SUMMARY OF THE INVENTION It is, accordingly, an object of the present invention to overcome these disadvantages.
More particularly it is an object of the present invention to provide, in an external rear view mirror construction, an improved sealing ring which avoids these disadvantages.
In pursuance of the above objects, and others which will become apparent hereafter, one feature of the invention recites, briefly stated, in an external rear view mirror comprising a cupped housing having an open side, a mirror member retained in the open side, and an annular sealing ring sealingly interposed between the mirror member and the housing. The sealing ring has a main annular body portion and an axially adjacent annular sealing lip extending along the same with both having a circumferential edge face. A plurality of circumferentially distributed at least substantially radial kerfs is provided in the aforementioned edge face and extend into the sealing lip and into the main body portion.
The purpose of this novel construction is to assure that water which does manage to intrude intotheinterior of the housing will be either dried out by ventilation, or else can flow LII out again without being retained in the housing, thus eliminating any danger of damage to the mirror construction, particularly the reflective coating on the mirror member.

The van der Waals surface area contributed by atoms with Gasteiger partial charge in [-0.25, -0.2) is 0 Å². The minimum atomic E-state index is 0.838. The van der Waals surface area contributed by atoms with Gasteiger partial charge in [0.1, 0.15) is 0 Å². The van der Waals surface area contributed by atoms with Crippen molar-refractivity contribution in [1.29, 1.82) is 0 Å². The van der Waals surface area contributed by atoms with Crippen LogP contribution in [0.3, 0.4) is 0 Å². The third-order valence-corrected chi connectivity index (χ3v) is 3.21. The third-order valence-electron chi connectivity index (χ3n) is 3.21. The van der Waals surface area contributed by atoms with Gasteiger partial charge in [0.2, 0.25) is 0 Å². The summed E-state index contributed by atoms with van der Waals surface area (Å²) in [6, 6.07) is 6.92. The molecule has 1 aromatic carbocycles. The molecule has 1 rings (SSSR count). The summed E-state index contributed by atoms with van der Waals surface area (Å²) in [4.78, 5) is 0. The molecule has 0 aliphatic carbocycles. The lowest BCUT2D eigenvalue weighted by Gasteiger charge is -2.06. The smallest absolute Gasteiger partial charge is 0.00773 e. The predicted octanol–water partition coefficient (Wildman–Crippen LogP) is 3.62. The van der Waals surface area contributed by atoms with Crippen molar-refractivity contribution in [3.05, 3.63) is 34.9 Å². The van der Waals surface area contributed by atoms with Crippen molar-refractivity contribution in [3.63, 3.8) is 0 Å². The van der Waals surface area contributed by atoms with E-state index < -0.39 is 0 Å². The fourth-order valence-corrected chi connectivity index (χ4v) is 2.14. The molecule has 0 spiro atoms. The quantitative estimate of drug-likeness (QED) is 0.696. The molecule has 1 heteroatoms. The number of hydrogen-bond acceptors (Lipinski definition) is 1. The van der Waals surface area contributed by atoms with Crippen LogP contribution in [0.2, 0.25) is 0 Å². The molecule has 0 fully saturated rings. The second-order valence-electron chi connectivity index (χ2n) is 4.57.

According to one embodiment of the invention the kerfs which extend at least substantially radially with respect to the annular sealing ring, which extend from one to the other opposite axial end thereof, are provided only over a portion of the circumference of the sealing ring, preferably the lowermost portion of the circumference as seen with reference to the orientation in which the sealing ring is installed in the mirror. In this construction it is preferable that the sealing ring provide a complete seal at certain circumferential locations, for instance at the top and at the sides while any water which does manage to enter into the interior of the housing can always leave at once by the preferably downwardly directed kerfs in the lower portion of the sealing ring circumference.
The novel features which are considered as characteristic for the invention are set forth in particular in the appended claims. The invention itself, however, both as to its construction and its method of operation, together with additional objects and advantages thereof, will be best understood from the following description of specific embodiments when read in connection with the accompanying drawings.
BRIEF DESCRIPTION OF THE DRAWING FIG. 1 is a partially sectioned, partially broken away sideelevational view of a rear view mirror embodying the inventron;
FIG. 2 is a fragmentary enlarged section of the portion outlined in FIG. 1 by thechain-line circle X;